Cristie Kerr stood in the fairway on the par-5 15th hole knowing it was time to make her move. Calmed by a few deep breaths as part of her recent attention to mental training, she used her 3-wood to send the ball soaring toward the green.

"Come on, be right! Come on!" she pleaded as the ball headed toward the green, bounced on and then rolled slightly off the back, leaving her a puttable ball 45 feet from the hole.

From there, she made it look easy, two-putting for a birdie that lifted her out of a four-way tie for the lead and on the way to her second victory in the Michelob Ultra Open.

"I knew at the time where I stood, and I knew that that was a must," she said of her decision to go for the green at No. 15 for the first time in four rounds at Kingsmill.

Kerr closed with a 1-under 70 to finish at 16-under 286. She opened with rounds of 69, 63 and 66. In-Kyung Kim was second at 14 under after a 71, and Song-Hee Kim (71) and Lindsey Wright (73) tied for third at 13 under.

The victory was Kerr's 12th on tour, and her execution on the critical hole was the difference. Her birdie came just after leader Song-Hee Kim made double bogey at the difficult 16th, and when In-Kyung Kim and Wright followed shortly thereafter by also making bogeys, Kerr emerged as the player to beat from a four-way battle for the lead.

A testy 6-foot par putt at the par-4 16th and two uneventful pars later, Kerr was collecting the $330,000 winner's check, and begging for the tournament to return next season.

All week long, it had been played under a dark cloud of speculation that Anheuser-Busch, which owns the resort and sponsors the event, will not renew its contract.

"I'll bring a sponsor myself if I have to," she joked in interviews later.

And why not?

Kerr, who also won in 2005, has earned nearly $1 million in the seven years that Kingsmill has been host to the event so popular among the players.

She also moved to the top of the money list with more than $700,000.

In-Kyung Kim, just 20 and seeking her second career victory, finished second when Wright bogeyed the last hole. Kim said weekend three-putts "really killed me in the end."

Wright shared the third-round lead with Kerr.

"Unfortunately, I started a little too aggressive in my putting and made a couple of three-putts earlier on," Wright said. "Otherwise, it might have been different at the turn."

After making just one bogey in the first three rounds, Wright had five on Sunday.

Lorena Ochoa, whose 13-under total after two rounds was a tournament record, started the day five shots back, and a birdie on the first hole hinted that she might make a charge.

But the world's top-ranked player followed with bogeys on three of her next four holes and faded to her second straight 74, leaving her 10th at 7 under. After making the turn at 14 under Saturday, she was 7 over the rest of the way.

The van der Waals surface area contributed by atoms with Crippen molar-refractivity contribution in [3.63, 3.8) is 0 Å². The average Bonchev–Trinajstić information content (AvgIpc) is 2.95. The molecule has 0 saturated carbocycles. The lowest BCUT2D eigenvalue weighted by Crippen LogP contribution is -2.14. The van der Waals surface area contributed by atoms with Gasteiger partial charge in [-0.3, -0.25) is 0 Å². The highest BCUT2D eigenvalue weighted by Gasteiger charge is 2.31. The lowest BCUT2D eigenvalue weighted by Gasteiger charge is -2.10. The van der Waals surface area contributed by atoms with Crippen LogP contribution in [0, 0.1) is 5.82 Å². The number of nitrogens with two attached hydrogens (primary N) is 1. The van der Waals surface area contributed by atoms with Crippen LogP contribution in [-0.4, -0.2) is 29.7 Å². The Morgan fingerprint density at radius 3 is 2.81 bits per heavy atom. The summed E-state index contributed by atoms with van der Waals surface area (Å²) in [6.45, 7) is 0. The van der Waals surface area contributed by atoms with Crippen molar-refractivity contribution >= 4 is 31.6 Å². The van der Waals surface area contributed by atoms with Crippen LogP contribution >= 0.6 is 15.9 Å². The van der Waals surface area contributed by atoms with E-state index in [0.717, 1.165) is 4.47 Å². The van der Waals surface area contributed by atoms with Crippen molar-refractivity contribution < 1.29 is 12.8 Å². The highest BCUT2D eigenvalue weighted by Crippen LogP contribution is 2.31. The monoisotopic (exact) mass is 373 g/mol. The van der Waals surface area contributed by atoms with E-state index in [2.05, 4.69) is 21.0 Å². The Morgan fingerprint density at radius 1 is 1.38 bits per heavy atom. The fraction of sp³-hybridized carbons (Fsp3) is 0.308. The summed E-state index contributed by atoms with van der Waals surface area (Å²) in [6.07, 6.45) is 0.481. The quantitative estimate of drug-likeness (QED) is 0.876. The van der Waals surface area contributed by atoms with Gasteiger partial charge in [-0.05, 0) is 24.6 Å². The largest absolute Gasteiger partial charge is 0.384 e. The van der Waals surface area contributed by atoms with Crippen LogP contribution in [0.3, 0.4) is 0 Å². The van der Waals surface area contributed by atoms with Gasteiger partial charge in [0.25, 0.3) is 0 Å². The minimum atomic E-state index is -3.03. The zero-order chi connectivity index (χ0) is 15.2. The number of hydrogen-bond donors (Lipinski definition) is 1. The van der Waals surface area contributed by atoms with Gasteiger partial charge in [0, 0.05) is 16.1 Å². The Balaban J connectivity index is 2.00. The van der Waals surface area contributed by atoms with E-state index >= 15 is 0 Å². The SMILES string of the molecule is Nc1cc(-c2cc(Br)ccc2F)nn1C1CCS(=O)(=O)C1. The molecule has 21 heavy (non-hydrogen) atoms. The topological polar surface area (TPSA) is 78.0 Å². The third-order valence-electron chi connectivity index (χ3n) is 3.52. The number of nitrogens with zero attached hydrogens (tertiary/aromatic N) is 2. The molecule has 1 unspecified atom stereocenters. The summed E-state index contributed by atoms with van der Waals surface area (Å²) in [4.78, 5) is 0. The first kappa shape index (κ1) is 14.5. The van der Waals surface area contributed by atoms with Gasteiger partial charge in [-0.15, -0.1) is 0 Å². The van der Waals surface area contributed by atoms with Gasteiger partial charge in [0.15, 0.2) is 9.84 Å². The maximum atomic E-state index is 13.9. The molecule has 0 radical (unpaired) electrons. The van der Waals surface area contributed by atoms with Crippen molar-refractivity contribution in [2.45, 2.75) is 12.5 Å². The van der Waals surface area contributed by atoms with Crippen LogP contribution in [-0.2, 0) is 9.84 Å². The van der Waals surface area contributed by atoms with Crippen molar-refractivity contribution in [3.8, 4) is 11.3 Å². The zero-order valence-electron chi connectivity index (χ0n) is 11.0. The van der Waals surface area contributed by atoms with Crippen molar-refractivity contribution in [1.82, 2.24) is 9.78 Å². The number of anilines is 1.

Michelle Wie, who started the day 12 shots back, shot a 69 and wound up 11 behind.

Kerr, meanwhile, was steady but not spectacular with two birdies and only one bogey in her 70. Of the four players in contention with four holes left, she was the only one to finish under par, and said her new attention to her mental focus paid off in the tense final holes.

"I was surprised," she said behind the green at the 72nd hole after rolling in her short putt to clinch it. "I was even calm at 18. I guess that mental training is paying off."

Only two holes earlier, Kerr had missed a makable par putt at the par-3 13th, and when Wright followed by also making bogey, there was suddenly a four-way tie for the lead.

As the tension mounted, so did the mistakes by the leaders, all of whom failed to post the low numbers that dominated the first three days despite a sun-splashed but breezy Sunday.

Only half of the top 10 finishers shot under par, and none was better than 3 under.

"The course played a lot different. It played a lot tougher," Kerr said, citing the still soggy fairways from several days of rain, shifting wind and difficult pin placements.

The conditions required patience, and that's where Kerr's training helped her out.

"I knew the course was playing tough and that I just had to hang in there," she said.

Through 14 holes, she had one birdie, one bogey and 12 pars _ and was right in it.

Then came No. 15, and the shot from 220 yards out that ultimately proved so critical.

It also helped convince Kerr that her new approach could lead to something big.

"I feel like I'm just tapping into my potential," she said. "There's a long time that I didn't, but mental training helps you believe in yourself. ... I definitely know I'm good."

Good enough to climb from No. 6 in the world to No. 1?

"I think I can," the 31-year-old said. "I mean, I kind of hesitate to say that, but I think I can. I'm not afraid of it any more, which is I think why we're seeing some improvement. ... There's not a whole lot of self-doubt left in there for me."